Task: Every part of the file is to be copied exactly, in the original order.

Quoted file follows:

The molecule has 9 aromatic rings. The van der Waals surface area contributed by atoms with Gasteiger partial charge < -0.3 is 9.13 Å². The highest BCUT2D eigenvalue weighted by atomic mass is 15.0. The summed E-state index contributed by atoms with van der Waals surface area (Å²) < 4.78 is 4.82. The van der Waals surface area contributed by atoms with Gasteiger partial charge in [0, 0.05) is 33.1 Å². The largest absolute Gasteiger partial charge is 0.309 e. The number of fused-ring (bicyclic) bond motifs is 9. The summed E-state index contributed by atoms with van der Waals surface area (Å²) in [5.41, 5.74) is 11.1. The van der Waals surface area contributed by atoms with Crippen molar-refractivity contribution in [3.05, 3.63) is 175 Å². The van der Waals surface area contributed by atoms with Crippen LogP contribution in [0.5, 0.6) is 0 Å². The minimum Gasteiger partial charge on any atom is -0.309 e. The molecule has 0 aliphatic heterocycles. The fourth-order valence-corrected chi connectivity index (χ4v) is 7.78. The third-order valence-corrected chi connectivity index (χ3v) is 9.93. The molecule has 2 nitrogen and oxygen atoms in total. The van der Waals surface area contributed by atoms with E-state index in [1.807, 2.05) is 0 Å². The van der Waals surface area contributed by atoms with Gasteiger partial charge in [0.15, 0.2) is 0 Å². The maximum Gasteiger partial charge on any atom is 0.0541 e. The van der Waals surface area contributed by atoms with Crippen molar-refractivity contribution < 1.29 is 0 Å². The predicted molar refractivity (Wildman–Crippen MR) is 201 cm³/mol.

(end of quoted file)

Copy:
The molecule has 9 aromatic rings. The van der Waals surface area contributed by atoms with Gasteiger partial charge < -0.3 is 9.13 Å². The highest BCUT2D eigenvalue weighted by atomic mass is 15.0. The summed E-state index contributed by atoms with van der Waals surface area (Å²) < 4.78 is 4.82. The van der Waals surface area contributed by atoms with Gasteiger partial charge in [0, 0.05) is 33.1 Å². The largest absolute Gasteiger partial charge is 0.309 e. The number of fused-ring (bicyclic) bond motifs is 9. The summed E-state index contributed by atoms with van der Waals surface area (Å²) in [5.41, 5.74) is 11.1. The van der Waals surface area contributed by atoms with Crippen molar-refractivity contribution in [3.05, 3.63) is 175 Å². The van der Waals surface area contributed by atoms with Crippen LogP contribution in [0.5, 0.6) is 0 Å². The minimum Gasteiger partial charge on any atom is -0.309 e. The molecule has 0 aliphatic heterocycles. The fourth-order valence-corrected chi connectivity index (χ4v) is 7.78. The third-order valence-corrected chi connectivity index (χ3v) is 9.93. The molecule has 2 nitrogen and oxygen atoms in total. The van der Waals surface area contributed by atoms with E-state index in [1.807, 2.05) is 0 Å². The van der Waals surface area contributed by atoms with Gasteiger partial charge in [0.15, 0.2) is 0 Å². The maximum Gasteiger partial charge on any atom is 0.0541 e. The van der Waals surface area contributed by atoms with Crippen molar-refractivity contribution < 1.29 is 0 Å². The predicted molar refractivity (Wildman–Crippen MR) is 201 cm³/mol.